Jaylen Lloyd photo from 2022 NON by Becky Holbrook, courtesy of RunnerSpace.com/DyeStat.com
“Just thinking about it now gives me chills,” says Jaylen Lloyd, recalling the 2022 Nike Outdoor Nationals Championship Boys Long Jump in Eugene last June, where he memorably won the title on his final attempt and came within an inch of the long-standing meet record. Lloyd’s 25-5.5 was a PR by nearly a foot and an incredible way to finish his junior year at Omaha Central HS, where he had won three state titles a month earlier.
Now a senior at Omaha Westside, where he transferred before the school year, Lloyd is primed for what could be historic indoor and outdoor seasons in 2023. Last month, he signed a letter of intent to attend and compete at University of Nebraska both in football – where he is an outstanding wide receiver – and in track and field. His parents are both UNL alums – father Andante, who was his coach at Central, and his mother, Dahlia (Ingram) Lloyd, was an All-American jumper there who captured seven Big 12 titles from 1997-2000.
Lloyd hopes to compete and jump for the first time at The Armory in March at the Nike Indoor Nationals. No doubt he’ll be fueled by his great NON memories from last summer.
“It was crazy to be able to compete at Hayward Field,” he says. “I had watched so many of my favorite track athletes there and here I was competing at the same place. The whole environment had a space-age feel. I loved it. It was so loud!”
Lloyd was just hoping to PR and place in the top five, but he landed in 2nd-place after his first jump and stayed there, coming to realize the competition was wide-open.
“Watching Aaron (Davis) go out and pop a 25-footer on his fifth jump, I knew I had to PR by at least a foot if I wanted to win,” he remembers. “I stepped on the runway for my last jump, said a little prayer, and started the clap. As the clap of the crowd got louder, I took another second for a little self-talk, telling myself to just relax. I took a deep breath in and sprinted down the runway.”
When Lloyd landed, he knew it was a huge jump, both by the way it felt and the roar of the crowd. Then he saw the 25-5.5 on the scoreboard. “It was one of the greatest moments of my life,” he says. “So many times I was close to winning a championship, so many times I was close to getting a ring. I couldn’t believe it had finally happened.”
Lloyd’s joy came not just from what the performance meant to him personally, but also in representing his home state. “It was an honor to be one of the few people from Nebraska to hold a national high school championship title in track and field. When you look at the field, most of the jumpers were mostly from the south. So to be at a national meet, from Nebraska, and win is amazing.”
Lloyd nearly made it a double, taking 2nd in the triple jump by less than an inch, but with a new PR 50-6 – topping the 50-3.5 from his state meet.
As part of a family where jumping, sprinting and track & field is in the blood, Lloyd has literally spent (most of) his young lifetime preparing for moments like this. It’s clear he embraces the legacy. “Having a father who coaches and a mother who competed in the same events that I compete in, gives me unique advantage,” he says. “Even at a young age they supported my competitive spirt by teaching me things. For example, I competed in my first track meet at the age of three and, shortly after, my mom taught me how to triple jump. My dad and I bounce ideas off each other as we work each season to improve my technique.”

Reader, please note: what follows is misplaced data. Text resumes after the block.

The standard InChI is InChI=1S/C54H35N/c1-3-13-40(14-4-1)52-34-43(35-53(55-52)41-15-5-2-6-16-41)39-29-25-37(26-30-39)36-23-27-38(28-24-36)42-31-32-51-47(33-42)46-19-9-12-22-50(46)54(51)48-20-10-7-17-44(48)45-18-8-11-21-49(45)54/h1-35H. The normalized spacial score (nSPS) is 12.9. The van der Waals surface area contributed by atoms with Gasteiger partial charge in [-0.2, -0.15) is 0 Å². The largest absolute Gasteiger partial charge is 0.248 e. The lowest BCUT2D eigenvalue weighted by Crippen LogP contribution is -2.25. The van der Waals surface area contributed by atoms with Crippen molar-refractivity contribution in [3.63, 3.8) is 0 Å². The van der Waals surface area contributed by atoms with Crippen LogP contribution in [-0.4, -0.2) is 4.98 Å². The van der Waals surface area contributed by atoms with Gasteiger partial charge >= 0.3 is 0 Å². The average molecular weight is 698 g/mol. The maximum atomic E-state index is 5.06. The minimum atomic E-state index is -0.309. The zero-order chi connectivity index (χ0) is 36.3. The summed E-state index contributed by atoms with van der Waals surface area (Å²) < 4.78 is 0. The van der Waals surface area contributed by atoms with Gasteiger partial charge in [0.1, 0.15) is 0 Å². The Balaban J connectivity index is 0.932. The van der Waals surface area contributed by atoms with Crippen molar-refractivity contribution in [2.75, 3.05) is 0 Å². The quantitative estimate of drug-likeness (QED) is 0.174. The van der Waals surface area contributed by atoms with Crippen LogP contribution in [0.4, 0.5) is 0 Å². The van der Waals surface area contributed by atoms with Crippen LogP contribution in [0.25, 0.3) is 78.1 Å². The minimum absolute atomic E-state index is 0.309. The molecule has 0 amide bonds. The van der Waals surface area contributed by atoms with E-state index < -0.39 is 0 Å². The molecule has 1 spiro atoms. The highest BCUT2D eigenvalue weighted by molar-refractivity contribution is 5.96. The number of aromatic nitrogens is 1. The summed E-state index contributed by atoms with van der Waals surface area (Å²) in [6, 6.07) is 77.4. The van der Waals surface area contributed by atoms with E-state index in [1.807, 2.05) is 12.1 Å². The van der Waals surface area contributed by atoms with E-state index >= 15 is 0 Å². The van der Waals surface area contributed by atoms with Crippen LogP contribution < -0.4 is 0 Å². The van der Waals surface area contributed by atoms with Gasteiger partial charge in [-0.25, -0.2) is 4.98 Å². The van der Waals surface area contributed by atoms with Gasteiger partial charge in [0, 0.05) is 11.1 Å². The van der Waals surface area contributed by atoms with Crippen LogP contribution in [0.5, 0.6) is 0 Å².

Family life on and off the track blends together, he adds. “Because I’ve been coached by my parents all my life, it’s hard to decipher between coach/athlete and parent/child relationships. Our whole life isn’t consumed with sports, but a good majority of it is.”
Lloyd has thus far successfully threaded the needle between football and track & field, having transitioned rather seamlessly between one and the other during high school. While doing so at the NCAA level will undoubtedly be tougher, he looks forward to the challenge.
“I feel like balancing between two sports is pretty easy,” he says. “I’ve competed in multiple sports for a long time. I know that rest is important between each sport, so I make sure to take a week off before jumping from one sport to another. I’ve been lucky enough to have good communication between my football and track coaches.”
Before he heads to UNL, though, Lloyd has more business to attend to on the high school tracks and runways – not just in the horizontal jumps, but also in the 100 and 200. He won all but the half-lap race in the 2022 NSAA Nebraska Class A championships and hopes to make it a quadruple in 2023.
“My goal is to break the national records for both long and triple jump,” he says. “The legacy I would like to leave is that not only was I an elite jumper from the state of Nebraska, but I was a phenomenal sprinter as well.”
This or That
AF1 or Air Max? Air Max
Chipotle or Sweet Greens? Chipotle
Pool or Beach? Beach
Friday Night: In and Chill ... or Party Time!! In and Chill
Date: Dinner & Movie or The Great Outdoors? Dinner & Movie
Sports Car or Pick-Up Truck? Sports Car
NBA or NFL (as a fan)? NBA
Gold Medal or World Record? World Record
And a few more open-ended "Favorites" questions:
Favorite Song? Forever by Rod Wave
Favorite Book? Kindred by Octavia Butler
Favorite Movie? The Avengers Civil War
Favorite Dinner? Smothered pork chops
Favorite Animal? Jaguar
Favorite Place? San Francisco